What about the name George? What image does it bring to your mind? George Clooney? George Takei? George Strait? George Washington? George R. R. Martin? Curious George?

When I first started writing Follow the Heart, I’d named my heroine Margaret (and called her Meg) and her maid’s name was Joan. Both serviceable names. I was having a little trouble connecting with Meg, but I figured that was because I just hadn’t spent enough time developing her character. (Joan was named Joan because the Real World Template for her character is Joanne Froggatt, best known as Anna from Downton Abbey.) But then I picked up Julie Klassen’s book The Maid of Fairbourne Hall, and not only was her main character named Margaret and called Meg, but Meg’s maid was also named Joan! (Great minds . . ., right?) So, back to the drawing board for me.

When I’d found the template I ended up using for my main character, I hadn’t yet cast her (I was template shopping and had added her to my casting book). But I had made a note—Looks like a Kate. I figured since she wasn’t a well known actress nor someone I could get lots of images and/or video of, I’d probably only ever use her as a secondary character—and for a secondary character, I could use a name that was so close to my own.

But as soon as I knew I needed to rename her, Katharine, who went by Kate, was the only name that worked. And immediately, upon making the decision to rename her, I came up on the idea of “Katharine” being, in her mind, a different persona than “Kate”—and that to find a wealthy husband, she must set unconventional, gardening-loving “Kate” aside and become straight-laced, socially acceptable “Katharine” instead. (And the reason her full name is spelled differently from mine—KathArine rather than KathErine—is in honor of my favorite actress of all time, Katharine Hepburn.)

I went through a similar process in naming the heroine in Stand-In Groom, which you can read about here. In the Ransome series, Julia started life as Elizabeth. In the original idea for what became The Art of Romance, the two main characters were Jason and Angie, and Angie’s grandmother’s nickname was Manna. Thankfully, in further working with the story and their characters, they became Dylan, Caylor, and Sassy.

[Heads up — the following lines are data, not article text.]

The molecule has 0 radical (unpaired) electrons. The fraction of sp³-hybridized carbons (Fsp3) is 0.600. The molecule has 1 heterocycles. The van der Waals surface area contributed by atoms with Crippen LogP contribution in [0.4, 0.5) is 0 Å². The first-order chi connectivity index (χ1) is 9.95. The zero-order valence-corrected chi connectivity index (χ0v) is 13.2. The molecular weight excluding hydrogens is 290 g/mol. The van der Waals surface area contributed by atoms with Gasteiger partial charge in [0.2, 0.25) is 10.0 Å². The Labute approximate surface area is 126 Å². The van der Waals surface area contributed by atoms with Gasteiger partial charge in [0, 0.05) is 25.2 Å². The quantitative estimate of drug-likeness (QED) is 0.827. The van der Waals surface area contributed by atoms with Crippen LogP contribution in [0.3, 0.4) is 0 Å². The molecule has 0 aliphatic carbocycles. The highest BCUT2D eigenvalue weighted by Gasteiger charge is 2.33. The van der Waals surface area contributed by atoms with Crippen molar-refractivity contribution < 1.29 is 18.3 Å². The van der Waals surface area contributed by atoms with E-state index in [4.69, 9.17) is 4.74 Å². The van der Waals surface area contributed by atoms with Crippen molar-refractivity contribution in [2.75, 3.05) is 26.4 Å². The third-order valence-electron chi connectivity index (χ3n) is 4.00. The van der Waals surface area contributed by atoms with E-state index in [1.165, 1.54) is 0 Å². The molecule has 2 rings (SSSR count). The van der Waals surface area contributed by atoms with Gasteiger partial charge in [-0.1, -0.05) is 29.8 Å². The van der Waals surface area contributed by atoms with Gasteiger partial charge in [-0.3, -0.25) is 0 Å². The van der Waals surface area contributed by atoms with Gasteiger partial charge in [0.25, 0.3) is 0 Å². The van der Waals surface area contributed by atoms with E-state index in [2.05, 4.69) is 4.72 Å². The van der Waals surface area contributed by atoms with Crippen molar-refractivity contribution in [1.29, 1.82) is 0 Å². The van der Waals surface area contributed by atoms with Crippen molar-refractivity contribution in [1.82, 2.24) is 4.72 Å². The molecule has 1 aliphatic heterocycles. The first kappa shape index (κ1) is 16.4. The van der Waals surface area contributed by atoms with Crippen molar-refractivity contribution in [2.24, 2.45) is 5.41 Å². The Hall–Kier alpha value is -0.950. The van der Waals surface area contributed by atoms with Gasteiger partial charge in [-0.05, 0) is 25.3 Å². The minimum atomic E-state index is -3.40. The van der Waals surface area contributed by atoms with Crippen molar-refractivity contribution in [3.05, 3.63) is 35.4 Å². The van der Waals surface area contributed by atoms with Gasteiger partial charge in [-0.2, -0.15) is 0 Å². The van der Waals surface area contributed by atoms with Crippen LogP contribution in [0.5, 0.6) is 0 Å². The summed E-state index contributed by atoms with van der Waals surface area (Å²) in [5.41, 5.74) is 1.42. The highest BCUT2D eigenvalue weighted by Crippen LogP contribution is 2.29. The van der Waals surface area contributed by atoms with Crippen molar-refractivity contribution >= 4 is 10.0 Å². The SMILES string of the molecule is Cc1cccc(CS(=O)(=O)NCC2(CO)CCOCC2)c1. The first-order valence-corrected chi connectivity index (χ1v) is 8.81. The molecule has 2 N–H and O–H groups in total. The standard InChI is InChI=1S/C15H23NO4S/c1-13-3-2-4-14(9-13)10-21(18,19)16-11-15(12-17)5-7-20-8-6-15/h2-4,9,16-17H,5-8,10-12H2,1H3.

An Exercise in Building Characters With and Without Names
First, try building characters from the name up.

  • Choose a name generator from this website (or find another one by Googling “name generator”)—or use favorite names of yours from childhood, interesting ethnic names you’ve heard, family names, anything—and come up with a list of five to ten names. (Just try not to pick names you already associate with a specific person, like a close family member.)
  • In a notebook (or in One Note or however you want to do this), write one name on the top of each page for however many on your list. You can stick just with first names, or you can do first-middle-last . . . whatever strikes your fancy.
  • For each one, do some free-association writing with that name:
    –What color hair does this character have?
    –How old is this character?
    –What time period does this character live in?
    –What is this character’s favorite color?
    –What kind of accent does this character have?
    –And so on.

Then, turn it around. Deliberately build a character without giving him or her a name.

  • Do not label your page.
  • Start writing about a character.
    –Gender
    –Age
    –Time Period
    –The same thing as above—but remember, do not name the character yet.
  • Only after you have about a full page of character info and you have a pretty good “picture” of him or her on the page, come up with a name.

Which was harder? Building a character from a name or naming an established character?

For Discussion: What are your favorite character names from something you’ve read or TV/movies you’ve seen? What do the names mean to you? What are your favorite names you’ve come up with for your own characters? How did you come up with them?